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Periodic Table The Noble Gases

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1 Periodic Table The Noble Gases
At the start of the 1890s, no one had any idea that there was a separate group of gases in the periodic table, the noble gases. Noble gases are familiar to us from their use in neon signs and helium balloons. By 1900 this whole new group had been identified and isolated. While trying to determine an accurate atomic mass for nitrogen, British physicist Lord Raleigh ( ) discovered that nitrogen prepared from ammonia was noticeably lighter than nitrogen that came from the atmosphere. He and William Ramsay ( ) both studied “atmospheric” nitrogen. By removing the nitrogen from it, they produced a tiny quantity of another gas. Since it did not react with anything they called it argon, from the Greek word for lazy. The discovery of helium followed a year later in Ramsay and his assistant Morris Travers ( ) then started to search for additional elements in this new group. They attempted this by fractional distillation of large quantities of liquid air and argon. In 1898, their efforts were rewarded; they had prepared krypton, neon, and xenon. Eyewitness Science “Chemistry” , Dr. Ann Newmark, DK Publishing, Inc., 1993, pg 32 Kelter, Carr, Scott, Chemistry A Wolrd of Choices 1999, page 74

2 Buy this as a periodic table poster!

3 Guiding Questions Why is the periodic table so important?
Why is the periodic table shaped the way it's shaped? Why do elements combine? Why do elements react? What other patterns are there in the world and how do they help us? Periodic Table Study Questions 1.         Why did chemists make the periodic table? 2.         Why was the table difficult to make? 3.         Why were Dobereiner’s triads of limited use at a periodic table? 4.         What did Newland discover about the elements? 5.         What did Meyer contribute to the development of the periodic table? 6.         What did Mendeleev use as the organizing property for the periodic table? 7.         What problem developed from the use of this property? 8.         What is common to elements in a column of the table? 9.         How did properties change in a row of the table? 10.       What was the significance of gaps in Mendeleev’s periodic table? 11.       What did Moseley use to order the elements in the periodic table? 12.       How did Moseley change the periodic law? 13.       What determines the identity of an element? 14.       Why do elements in a column of the periodic table have similar properties? 15.       With respect to the Periodic Table, what is the meaning of periodic? 16.       What does a row of the Periodic table represent? 17.       What happens to valence electrons as you move left to right in a row? 18.       When determines stability in an atom? 19.       List, from least to most, the stable configurations in an atom. 20.       What determines the column of the periodic table an element is in? 21.       What sublevels are in the outer level of an atom? 22.       What is the maximum number of electrons in the outer level of an atom? 23.       What determines the row and column of the periodic table an element is in? 24.       What are common properties of metals? 25.       What are common properties of non-metals? 26.       What three things can happen to electrons when atoms form compounds? 27.       The configuration of He is 1s2, but it is placed in column 18. Explain this discrepancy. 28.       Hydrogen is obviously not an alkali metal. Why is it in column 1 of the table? 29.       What is necessary for a metalloid to act as a semiconductor?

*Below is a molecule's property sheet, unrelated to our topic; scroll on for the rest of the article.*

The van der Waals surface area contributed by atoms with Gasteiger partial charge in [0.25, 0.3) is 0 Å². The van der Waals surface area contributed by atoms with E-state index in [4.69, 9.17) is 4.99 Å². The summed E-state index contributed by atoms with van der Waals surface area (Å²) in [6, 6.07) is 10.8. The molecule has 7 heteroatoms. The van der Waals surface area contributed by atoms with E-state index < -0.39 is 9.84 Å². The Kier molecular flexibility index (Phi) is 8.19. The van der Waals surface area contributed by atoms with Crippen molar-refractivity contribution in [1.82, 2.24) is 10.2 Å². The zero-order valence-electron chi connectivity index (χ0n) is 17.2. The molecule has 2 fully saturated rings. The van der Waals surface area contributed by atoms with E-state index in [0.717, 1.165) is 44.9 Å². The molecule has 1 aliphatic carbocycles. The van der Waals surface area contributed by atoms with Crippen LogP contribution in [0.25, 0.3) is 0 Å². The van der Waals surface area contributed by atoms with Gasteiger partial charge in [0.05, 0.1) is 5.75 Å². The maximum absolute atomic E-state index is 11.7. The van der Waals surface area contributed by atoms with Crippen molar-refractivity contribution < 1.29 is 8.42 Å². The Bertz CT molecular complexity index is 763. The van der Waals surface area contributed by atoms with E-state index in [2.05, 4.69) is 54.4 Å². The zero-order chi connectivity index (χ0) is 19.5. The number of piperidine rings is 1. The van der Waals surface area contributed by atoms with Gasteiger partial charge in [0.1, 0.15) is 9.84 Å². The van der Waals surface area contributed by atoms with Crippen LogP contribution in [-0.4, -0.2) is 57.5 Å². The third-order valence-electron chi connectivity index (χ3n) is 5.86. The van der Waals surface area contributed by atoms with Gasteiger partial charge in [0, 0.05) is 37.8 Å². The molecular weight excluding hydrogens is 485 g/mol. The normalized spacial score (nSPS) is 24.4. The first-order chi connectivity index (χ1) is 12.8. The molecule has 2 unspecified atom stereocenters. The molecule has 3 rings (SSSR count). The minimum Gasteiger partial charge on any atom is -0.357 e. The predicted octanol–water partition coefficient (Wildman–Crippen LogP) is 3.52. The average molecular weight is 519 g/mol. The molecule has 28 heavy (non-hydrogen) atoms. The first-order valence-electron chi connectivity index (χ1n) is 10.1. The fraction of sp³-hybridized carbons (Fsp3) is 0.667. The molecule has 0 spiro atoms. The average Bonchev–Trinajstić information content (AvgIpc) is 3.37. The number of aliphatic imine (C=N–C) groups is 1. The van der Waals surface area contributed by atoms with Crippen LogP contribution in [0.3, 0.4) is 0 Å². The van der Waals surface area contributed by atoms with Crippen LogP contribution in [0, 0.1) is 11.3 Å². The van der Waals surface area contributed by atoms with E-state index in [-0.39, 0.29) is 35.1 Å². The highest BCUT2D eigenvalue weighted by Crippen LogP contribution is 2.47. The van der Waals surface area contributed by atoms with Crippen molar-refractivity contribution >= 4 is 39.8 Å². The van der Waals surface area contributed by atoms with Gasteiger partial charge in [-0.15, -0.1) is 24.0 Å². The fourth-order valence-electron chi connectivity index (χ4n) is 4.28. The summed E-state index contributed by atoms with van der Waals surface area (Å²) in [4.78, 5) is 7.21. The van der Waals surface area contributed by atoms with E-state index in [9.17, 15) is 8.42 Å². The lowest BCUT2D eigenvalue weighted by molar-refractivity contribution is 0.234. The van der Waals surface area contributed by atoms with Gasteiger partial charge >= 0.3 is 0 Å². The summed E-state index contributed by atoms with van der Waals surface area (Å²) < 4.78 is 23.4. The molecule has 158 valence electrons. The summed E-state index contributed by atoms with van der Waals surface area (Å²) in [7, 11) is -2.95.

4 Table of Contents ‘Periodic Table’